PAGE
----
Five Important Facts About Recreational Marijuana in IllinoisStarting Jan. 1, recreational marijuana will officially be legal in Illinois. The state had previously allowed medicinal marijuana use and decriminalized the possession of small amounts of marijuana by issuing fines instead of criminal charges. Now, it will be legal for anyone age 21 and older to possess marijuana, whether in leaf form or infused in an edible. However, Illinois will heavily regulate the use of marijuana in exchange for legalizing it. It will still be possible to be arrested or fined for violating the state’s laws regarding marijuana use and possession:

  1. Possession Limit: Illinois residents are allowed to possess as much as 30 grams of cannabis flower, 5 grams of cannabis concentrate, and 500 milligrams of cannabis-infused products. The possession limit is half that amount if you are a non-resident visiting Illinois.
  2. Use Restrictions: You are allowed to use marijuana products only in private residences and commercial properties where use is expressly permitted. You cannot use it in public places or in a vehicle. If you are renting your home, the property owner can forbid you from smoking marijuana or eating edibles in a common area. It is illegal to knowingly use marijuana products in the presence of someone who is younger than 21.
  3. Growth and Sale: You cannot grow marijuana plants in your home unless you are a medical marijuana patient. The growth and sale of marijuana are limited to licensed businesses, and each municipality will determine whether it will allow marijuana sales.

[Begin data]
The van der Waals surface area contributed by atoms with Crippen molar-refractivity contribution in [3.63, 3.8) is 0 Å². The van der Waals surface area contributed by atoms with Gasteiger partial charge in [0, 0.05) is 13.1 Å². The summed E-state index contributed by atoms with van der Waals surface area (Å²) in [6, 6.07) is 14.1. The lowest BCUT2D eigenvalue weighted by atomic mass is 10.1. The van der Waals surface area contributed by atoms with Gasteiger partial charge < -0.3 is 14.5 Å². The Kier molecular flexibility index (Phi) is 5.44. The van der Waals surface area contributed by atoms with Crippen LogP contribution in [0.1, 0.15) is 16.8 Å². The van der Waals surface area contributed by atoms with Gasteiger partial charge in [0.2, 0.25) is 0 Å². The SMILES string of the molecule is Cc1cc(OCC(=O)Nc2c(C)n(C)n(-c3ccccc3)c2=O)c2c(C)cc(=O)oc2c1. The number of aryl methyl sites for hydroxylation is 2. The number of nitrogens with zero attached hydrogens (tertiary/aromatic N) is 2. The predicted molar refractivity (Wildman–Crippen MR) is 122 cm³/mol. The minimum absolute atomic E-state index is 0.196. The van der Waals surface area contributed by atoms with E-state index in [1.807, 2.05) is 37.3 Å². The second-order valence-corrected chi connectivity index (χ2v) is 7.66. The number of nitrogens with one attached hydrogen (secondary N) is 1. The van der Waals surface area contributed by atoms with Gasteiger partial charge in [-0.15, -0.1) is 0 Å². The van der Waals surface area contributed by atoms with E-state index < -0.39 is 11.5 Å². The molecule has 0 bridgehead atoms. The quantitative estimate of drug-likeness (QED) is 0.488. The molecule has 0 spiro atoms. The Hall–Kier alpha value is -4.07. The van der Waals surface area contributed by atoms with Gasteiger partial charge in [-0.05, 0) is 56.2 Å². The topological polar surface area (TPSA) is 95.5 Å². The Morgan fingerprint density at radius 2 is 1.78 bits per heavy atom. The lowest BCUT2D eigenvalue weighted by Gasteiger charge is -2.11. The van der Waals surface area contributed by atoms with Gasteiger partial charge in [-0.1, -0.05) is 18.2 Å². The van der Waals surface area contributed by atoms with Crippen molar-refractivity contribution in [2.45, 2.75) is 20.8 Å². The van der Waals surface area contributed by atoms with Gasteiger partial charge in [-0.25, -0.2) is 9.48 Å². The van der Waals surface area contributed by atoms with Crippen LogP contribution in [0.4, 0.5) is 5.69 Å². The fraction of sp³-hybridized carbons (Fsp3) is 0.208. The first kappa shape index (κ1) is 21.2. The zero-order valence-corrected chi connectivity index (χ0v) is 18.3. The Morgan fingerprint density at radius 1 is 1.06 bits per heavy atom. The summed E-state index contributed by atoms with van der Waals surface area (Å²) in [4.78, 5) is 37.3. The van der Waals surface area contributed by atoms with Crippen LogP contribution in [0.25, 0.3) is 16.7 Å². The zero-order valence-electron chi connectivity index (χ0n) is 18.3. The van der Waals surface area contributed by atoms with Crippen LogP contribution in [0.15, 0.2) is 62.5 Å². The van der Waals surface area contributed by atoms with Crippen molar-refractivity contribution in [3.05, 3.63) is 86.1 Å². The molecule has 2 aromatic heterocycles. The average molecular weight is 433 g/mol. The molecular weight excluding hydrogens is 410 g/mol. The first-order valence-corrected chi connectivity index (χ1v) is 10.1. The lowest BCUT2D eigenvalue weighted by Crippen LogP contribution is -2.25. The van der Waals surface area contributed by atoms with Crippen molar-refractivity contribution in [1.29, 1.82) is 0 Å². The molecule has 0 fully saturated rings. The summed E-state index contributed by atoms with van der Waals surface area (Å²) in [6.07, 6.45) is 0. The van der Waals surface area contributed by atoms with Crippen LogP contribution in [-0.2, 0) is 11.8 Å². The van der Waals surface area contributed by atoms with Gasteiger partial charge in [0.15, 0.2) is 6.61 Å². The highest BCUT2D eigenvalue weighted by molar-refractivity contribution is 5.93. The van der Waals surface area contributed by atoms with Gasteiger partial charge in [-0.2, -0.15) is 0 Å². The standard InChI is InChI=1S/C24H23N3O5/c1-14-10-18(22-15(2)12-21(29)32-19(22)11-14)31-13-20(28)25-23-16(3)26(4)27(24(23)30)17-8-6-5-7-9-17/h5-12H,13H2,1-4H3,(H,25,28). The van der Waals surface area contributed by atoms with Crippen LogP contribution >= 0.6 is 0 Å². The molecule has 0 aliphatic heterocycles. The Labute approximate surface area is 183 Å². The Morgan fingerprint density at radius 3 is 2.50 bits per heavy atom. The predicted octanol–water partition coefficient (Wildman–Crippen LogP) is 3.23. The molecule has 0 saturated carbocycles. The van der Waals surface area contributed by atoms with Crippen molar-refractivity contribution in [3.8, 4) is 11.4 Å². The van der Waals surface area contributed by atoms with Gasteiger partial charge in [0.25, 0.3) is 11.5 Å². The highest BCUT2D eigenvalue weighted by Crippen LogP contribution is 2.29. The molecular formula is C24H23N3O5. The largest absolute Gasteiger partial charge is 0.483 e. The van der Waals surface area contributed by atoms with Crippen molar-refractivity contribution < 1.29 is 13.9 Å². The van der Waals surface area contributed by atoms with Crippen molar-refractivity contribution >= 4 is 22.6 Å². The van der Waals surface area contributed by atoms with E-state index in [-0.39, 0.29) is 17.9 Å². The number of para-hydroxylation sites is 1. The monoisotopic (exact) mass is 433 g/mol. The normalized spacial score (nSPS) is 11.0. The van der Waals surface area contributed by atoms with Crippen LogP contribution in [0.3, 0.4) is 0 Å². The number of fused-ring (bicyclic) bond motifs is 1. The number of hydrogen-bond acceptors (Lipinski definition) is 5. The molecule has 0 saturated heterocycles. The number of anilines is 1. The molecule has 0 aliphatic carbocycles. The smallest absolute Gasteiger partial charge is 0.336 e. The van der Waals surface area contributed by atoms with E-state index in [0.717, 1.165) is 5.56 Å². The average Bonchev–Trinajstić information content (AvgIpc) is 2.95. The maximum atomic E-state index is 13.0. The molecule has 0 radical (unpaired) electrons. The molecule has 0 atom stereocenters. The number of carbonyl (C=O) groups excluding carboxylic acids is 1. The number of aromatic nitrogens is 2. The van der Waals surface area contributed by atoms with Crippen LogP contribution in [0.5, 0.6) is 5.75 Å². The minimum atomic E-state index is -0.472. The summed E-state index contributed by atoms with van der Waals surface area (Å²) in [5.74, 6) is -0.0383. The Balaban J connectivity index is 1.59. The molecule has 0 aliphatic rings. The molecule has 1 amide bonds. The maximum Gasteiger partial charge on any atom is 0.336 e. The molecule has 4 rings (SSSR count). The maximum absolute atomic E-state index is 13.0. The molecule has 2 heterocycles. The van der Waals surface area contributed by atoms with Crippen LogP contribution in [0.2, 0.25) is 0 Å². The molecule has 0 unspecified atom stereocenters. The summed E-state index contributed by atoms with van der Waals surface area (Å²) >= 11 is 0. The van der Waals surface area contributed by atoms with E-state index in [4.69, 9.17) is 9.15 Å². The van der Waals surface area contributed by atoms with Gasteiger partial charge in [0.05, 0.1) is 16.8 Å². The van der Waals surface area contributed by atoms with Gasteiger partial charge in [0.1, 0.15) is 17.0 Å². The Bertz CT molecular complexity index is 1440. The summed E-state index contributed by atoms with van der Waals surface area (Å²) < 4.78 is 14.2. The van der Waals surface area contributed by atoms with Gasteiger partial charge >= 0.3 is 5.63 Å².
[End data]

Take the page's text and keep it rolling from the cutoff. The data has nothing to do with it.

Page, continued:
4. Transportation: You are allowed to transport marijuana in your vehicle as long as it is not visible or easily accessible and it is in an odor-proof, child-resistant container.
  5. DUI: It is still illegal to drive under the influence of marijuana, but the state is instituting a chemical test that is similar to measuring someone’s blood alcohol concentration to determine whether they are intoxicated. The law states that a driver is legally impaired by marijuana use if they have more than 5 nanograms of THC per milliliter of blood. However, some people are skeptical about the accuracy of this limit because THC can stay in a person’s blood for weeks or months, which is long after the impairing effects have worn off. Police may heavily rely on their observations of driver behavior as evidence in a DUI case.

Contact a DuPage County Criminal Defense Lawyer

Of the many laws related to recreational marijuana use, residents are most likely to have trouble with DUI laws. Police are unsure of how to objectively determine whether a driver is under the influence of marijuana or simply has traces of THC still in their blood. A Wheaton, Illinois, criminal defense attorney at Stephen A. Brundage, Attorney at Law, can help you navigate all of the new rules regarding marijuana use in Illinois. Schedule a consultation by calling 630-260-9647.

Source:

https://wgntv.com/2019/12/17/qa-what-to-know-when-recreational-marijuana-becomes-legal-in-illinois-jan-1/

Posted in Criminal Law, Drug Crimes, DUI, DuPage County criminal defense attorney, Illinois criminal defense lawyer, Marijuana, New Illinois Law | Tagged , , , ,